Tens of Migrants Died Trying to Cross Channel to Britain
TEHRAN (FNA)- At least 30 migrants died on Wednesday trying to cross the English Channel, a major waterway that runs between France and Britain.
Of the 34 people who were on the boat, 31 died, two had been rescued and one was still missing, French Interior Minister Gerald Darmanin confirmed.
He added that the two survivors were experiencing "severe hypothermia".
Darmanin has criticized UK's open-door labor policy for illegal immigrants amid the deadly migrant boat accident near the French shore, which became the biggest single loss of life in the English Channel.
Darmanin told broadcaster RTL that migrants are attracted to the UK by the British labour market. He noted that London must change its policy and exert pressure on the employers hiring illegal workers.
The minister also stressed that France must stop being the only country fighting the smugglers involved in the illegal trafficking of migrants.
He said Germany and Belgium can also make more efforts to combat this problem.
The English Channel is a high-traffic area for commercial shipping, and the waterway is known to have strong currents. Reuters reported that the migrants made their way across the channel with the hope for calm conditions this time of year, though the water is particularly cold. However, small boats, especially when overloaded, often can barely stay afloat amid big wakes and tall waves. French police, however, have stopped more crossings recently than in previous years.
Prime Minister Boris Johnson stated that the UK was prepared to provide more support to France to patrol its Northern beaches to prevent boats packed with migrants setting off across the English Chanel.
“That’s something I hope will be acceptable now in the view of what has happened,” he said.
He also highlighted how efforts by French authorities to patrol their beaches “haven’t been enough”, according to British media reports.
The PM spoke to French President Emmanuel Macron over the phone on Wednesday evening in the wake of the tragic death of tens of migrants, including women and a child.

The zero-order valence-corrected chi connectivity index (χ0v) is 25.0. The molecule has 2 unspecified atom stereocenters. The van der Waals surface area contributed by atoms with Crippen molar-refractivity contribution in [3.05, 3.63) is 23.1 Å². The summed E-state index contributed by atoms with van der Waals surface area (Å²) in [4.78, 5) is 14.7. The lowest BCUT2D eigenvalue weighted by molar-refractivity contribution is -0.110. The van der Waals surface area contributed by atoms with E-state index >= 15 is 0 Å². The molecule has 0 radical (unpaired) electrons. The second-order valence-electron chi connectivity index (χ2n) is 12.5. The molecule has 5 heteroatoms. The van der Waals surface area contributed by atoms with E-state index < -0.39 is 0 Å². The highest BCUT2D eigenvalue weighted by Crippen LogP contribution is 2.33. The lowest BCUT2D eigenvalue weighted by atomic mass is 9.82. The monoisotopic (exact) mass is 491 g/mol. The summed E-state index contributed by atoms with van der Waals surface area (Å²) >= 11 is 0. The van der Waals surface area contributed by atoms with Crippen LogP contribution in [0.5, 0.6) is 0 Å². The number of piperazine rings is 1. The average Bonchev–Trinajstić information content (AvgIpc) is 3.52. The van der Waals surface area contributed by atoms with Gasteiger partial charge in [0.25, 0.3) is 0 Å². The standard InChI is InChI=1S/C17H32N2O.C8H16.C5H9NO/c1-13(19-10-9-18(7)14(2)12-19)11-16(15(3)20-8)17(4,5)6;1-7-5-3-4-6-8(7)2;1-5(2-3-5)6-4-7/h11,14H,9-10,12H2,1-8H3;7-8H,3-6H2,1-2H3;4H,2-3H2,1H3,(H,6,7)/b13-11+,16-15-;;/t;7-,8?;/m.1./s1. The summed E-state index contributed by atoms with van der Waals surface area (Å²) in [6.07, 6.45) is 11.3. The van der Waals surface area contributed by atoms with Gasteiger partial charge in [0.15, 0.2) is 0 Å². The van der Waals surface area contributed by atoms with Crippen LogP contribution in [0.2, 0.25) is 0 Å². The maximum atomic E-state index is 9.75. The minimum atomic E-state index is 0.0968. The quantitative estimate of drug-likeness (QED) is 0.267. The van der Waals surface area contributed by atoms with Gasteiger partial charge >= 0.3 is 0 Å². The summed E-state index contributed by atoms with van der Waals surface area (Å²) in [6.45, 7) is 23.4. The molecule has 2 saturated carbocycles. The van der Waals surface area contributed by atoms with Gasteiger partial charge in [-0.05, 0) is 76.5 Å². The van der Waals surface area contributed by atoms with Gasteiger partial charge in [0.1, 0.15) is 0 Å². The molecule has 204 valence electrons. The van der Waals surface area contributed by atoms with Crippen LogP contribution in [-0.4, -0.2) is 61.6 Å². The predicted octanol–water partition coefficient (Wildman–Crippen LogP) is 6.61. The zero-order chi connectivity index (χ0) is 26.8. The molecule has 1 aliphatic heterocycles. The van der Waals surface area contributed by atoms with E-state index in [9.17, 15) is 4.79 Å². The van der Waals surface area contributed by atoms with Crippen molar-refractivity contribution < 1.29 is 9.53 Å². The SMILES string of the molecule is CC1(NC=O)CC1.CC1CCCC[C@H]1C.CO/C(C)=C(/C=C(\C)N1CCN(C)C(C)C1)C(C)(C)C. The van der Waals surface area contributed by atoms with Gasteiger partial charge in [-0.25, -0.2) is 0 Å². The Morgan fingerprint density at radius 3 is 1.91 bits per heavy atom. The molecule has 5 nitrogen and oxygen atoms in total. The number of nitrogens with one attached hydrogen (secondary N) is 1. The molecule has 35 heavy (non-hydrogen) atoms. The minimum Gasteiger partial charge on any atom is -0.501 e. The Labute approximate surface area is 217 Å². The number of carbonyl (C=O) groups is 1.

The UK and France agreed to “keep all options on the table” in efforts to crack down on human trafficking gangs which they blamed for putting desperate people at risk, stated Downing Street. The two leaders are said to have underscored the importance of working closely with Belgium and the Netherlands, as well as other countries across the European continent.
Macron stressed “the shared responsibility” of the two countries in dealing with the crisis, telling Johnson the situation should not be used “for political purposes”, according to the Élysée Palace. Macron also called for an emergency meeting of European government ministers and more funding for the EU’s border agency, Frontex.
“France will not let the Channel become a cemetery,” added Macron.
The French Interior Minister, Gerald Darmanin, who gave an impromptu news conference in Calais, noted the boat involved in the tragic incident had been "very frail", likening it to "a pool you blow up in your garden".
Darmanin said that on Wednesday there had been 780 police officers watching the coastline, with 671 migrants arrested but over 250 people making the crossing.
“It was therefore a day like any other, unfortunately,” he added, as he reiterated that efforts to address the crisis ought to be coordinated with the UK, insisting that “the response must also come from Great Britain”.
Later on Wednesday, Immigration Compliance Minister Tom Pursglove confirmed that the PM had renewed the proposal for joint patrols with the French side.
Paris has been reluctant to get on board with the proposal, citing concerns about their national sovereignty.
“The Prime Minister and President Macron have had exactly that discussion this evening. That is something that I am very keen to see happen. It is the case that in the past we have offered to host and to help with joint patrols. I think that could be invaluable in helping to address this issue. I really do hope that the French will reconsider that offer,” Pursglove announced on BBC2’s Newsnight.
Three helicopters and three boats took part in the search for migrants from the capsized dinghy. French prosecutors have opened a manslaughter probe and four people suspected of being linked to the drownings having been arrested, according to reports.
Johnson, who held a Cobra meeting on Wednesday, said he was “appalled” by the tragic loss of life. After the meeting, the PM said it was obvious that French patrols "haven't been enough", despite £54 million in UK support for the purpose.
“We’ve had difficulties persuading some of our partners, particularly the French, to do things in a way that we think the situation deserves. I understand the difficulties that all countries face, but what we want now is to do more together – and that’s the offer we are making,” Johnson told reporters.
At least 25,700 people have crossed the English Channel in small boats this year, which is three times the total for the entire 2020.